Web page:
I sent the following letter to the Denver Post about the article. Decided to be a bit more positive and helpful. See if I get a response or it published:

     

    Denver Post Editorial Board,

        I was a bit surprised by the article about young Coloradans struggling to afford the requirements of the new health care law. I am 29 and have recently returned to school to get a teaching license. In my experience, the insurance choices at Connect for Health Colorado were very affordable. I found a plan that only costs $25 with government subsidies. If I had a chronic health condition requiring medication like Mr. Leising, a "silver plan" would have provided even more generous coverage for only $75. Even without subsidies these plans would be about $150 to $200 respectfully. I could've definitely afforded that when I was working full time.

        I do agree that the Connect For Health Colorado web site can be a bit confusing and it certainly wasn't always clear to me how much the plans were and what exactly they covered. I would strongly encourage the subjects of the article to call the 1-855 PLANS 4 YOU number as I did, where an insurance navigator can better explain the plans. I think they too might be surprised by the generosity and affordability of the plans offered.

     

    • Andrew Carnegie says:

      V,  The plan only cost you $25.  

      The plan cost the rest of us now in two ways.  One, the amount of the direct government subsidy. Two, the required coverages that all are forced to buy and which many do not want which underwrite the cost of those that access those coverages.

      Perhaps Mr. Leising has an issue about accepting welfare payments or otherwise being a ward of the state.  Maybe he was brought up with the silly notion that he should be self-sufficient.  The wonderful generousity of the state has a cost both financial and spiritual.  In my view it should be avoided, if possible.

      • JeffcoBlueJeffcoBlue says:

        Why did I just know this troll would go two rounds of BS, then pivot to freeeeedom when the BS didn't wash?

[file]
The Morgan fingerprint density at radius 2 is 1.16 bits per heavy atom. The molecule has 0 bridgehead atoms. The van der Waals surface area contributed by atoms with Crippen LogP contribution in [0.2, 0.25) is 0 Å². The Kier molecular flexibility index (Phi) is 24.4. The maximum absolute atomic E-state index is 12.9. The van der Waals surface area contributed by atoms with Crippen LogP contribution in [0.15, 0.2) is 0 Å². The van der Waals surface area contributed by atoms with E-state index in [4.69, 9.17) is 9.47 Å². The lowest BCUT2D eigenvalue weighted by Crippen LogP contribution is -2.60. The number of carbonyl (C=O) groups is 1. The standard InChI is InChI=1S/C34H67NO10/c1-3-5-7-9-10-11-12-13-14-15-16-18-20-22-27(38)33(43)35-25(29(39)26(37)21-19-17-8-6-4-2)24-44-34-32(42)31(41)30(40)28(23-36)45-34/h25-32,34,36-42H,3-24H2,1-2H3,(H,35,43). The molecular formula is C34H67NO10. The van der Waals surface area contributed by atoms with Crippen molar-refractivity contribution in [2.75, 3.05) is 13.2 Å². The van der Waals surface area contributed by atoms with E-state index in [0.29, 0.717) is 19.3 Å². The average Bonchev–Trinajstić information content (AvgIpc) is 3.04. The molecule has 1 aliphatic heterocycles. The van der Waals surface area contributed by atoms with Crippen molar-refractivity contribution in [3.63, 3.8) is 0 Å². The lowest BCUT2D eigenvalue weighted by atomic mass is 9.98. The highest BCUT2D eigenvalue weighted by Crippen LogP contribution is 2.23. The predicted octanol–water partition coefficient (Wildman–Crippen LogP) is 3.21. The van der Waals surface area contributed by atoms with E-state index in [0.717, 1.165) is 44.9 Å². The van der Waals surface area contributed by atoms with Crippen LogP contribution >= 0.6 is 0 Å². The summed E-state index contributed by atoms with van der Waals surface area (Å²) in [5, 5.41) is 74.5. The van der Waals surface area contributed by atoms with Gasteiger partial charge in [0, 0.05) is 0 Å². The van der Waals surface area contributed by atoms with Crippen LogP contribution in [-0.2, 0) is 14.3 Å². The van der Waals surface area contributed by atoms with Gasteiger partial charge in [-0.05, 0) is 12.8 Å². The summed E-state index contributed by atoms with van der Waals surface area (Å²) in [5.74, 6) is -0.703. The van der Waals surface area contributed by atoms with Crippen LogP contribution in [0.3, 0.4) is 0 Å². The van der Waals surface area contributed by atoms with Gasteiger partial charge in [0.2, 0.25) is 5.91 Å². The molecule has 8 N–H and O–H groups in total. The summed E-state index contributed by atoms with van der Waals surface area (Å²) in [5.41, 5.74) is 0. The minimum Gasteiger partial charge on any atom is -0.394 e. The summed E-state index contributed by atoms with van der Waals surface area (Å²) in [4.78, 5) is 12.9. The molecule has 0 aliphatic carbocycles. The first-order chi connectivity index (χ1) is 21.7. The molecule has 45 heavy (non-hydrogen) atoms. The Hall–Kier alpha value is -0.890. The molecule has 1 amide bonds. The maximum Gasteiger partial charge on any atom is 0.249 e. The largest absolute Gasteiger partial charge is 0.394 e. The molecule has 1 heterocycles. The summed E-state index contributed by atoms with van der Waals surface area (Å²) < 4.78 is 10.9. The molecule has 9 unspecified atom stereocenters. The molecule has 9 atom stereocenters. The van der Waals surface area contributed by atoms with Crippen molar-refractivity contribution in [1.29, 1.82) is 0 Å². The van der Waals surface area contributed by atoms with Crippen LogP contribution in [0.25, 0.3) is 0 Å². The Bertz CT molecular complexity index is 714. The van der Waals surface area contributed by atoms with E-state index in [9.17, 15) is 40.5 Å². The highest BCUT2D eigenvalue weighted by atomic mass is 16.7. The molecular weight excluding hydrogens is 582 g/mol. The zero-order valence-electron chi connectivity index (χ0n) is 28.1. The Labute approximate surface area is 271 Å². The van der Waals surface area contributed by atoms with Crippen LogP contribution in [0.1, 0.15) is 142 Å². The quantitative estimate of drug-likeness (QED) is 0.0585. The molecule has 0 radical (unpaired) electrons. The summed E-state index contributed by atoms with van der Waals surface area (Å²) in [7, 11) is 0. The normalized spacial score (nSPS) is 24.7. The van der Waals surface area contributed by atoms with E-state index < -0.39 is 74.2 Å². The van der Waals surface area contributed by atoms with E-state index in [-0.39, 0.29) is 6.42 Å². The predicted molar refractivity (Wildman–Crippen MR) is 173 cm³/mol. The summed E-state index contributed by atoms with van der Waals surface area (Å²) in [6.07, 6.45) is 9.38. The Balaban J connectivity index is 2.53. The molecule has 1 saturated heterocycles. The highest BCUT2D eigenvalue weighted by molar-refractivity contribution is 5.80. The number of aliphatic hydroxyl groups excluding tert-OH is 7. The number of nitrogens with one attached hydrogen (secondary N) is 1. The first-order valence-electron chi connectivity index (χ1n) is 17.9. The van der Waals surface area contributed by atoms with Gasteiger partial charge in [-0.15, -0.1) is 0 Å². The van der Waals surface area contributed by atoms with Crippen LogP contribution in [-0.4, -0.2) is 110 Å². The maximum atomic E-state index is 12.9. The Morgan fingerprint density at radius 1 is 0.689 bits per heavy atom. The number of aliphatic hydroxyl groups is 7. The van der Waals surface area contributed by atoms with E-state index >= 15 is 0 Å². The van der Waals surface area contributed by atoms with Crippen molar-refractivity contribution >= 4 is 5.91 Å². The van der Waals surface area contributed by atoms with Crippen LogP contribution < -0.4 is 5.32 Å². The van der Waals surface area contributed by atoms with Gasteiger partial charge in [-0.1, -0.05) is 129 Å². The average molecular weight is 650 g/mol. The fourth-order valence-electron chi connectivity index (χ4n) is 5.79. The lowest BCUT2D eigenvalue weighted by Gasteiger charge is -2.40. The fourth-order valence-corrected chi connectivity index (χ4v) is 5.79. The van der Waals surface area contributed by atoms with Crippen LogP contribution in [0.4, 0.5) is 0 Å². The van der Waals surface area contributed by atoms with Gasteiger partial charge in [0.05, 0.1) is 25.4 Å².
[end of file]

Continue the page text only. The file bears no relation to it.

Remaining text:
Because I've been watching Pols trolls for a long long time. And they're all the same.

      • vertigo700 says:

        Actually even without any subsidy, the plan would be probably $200, which would likely cover a significant portion of Mr. Leising's health-care costs, including a lot of his prescription costs not to mention any complications as the result of his chronic health condition. Previous to Obamacare, it's quite possible that Mr. Leising would've been rejected at having health insurance at all (at least in the individual market) because of his pre-existing condition. He may not think he needs it or can afford it, but the mere fact that it exists for people with pre-existing conditions is a wonderful change.

        My sister has asthma and while she generally has it under control, she has had a few times where an attack has required hospitalization. Fortunately, her work has always provided her insurance and she was never faced with the thousands of dollars in medical expenses of someone hospitalized without health insurance. If something similar happened to Mr. Leising, what is the "financial and spiritual cost" then?

    • mamajama55mamajama55 says:

      Good letter. Now, if it were the Chieftain, it would never be published, but the DP might.

    • BlueCat says:

      Thanks for writing that letter. It always helps, even if your particular letter doesn't make it. They decide how many on each side of an issue to publish based on the proportion of letters received for each view. Yours is a good one, clear, concise and unemotional.

  6. Sunmusing says:

    Critical thinking, and truth seems to be missing from the gop/bagger and their supporters…The Post is not going to change…until they get rid of the propagandists…

    and a quick reply to AC…fuck off

  7. mamajama55mamajama55 says:

    Here's another suggestion for question to ask of another Obamacare horror story:

    Is it coming from Virginia? If so, be very skeptical.

    Virginia has a health exchange, but the topic of medicaid expansion is very, very hot in the VA legislature right now.  Governor McAuliffe wants it; the GOP legislature does not. Hence, the surfeit of VA obamacare-killed-my____(fill in the blank) stories.

    We can, unfortunately, expect a heart-string-tugging story out of Virginia every other day until this is resolved one way or another. After that, the GOP will just go back to their usual heartless " If you can't pay the premiums, you deserve to die" ideology.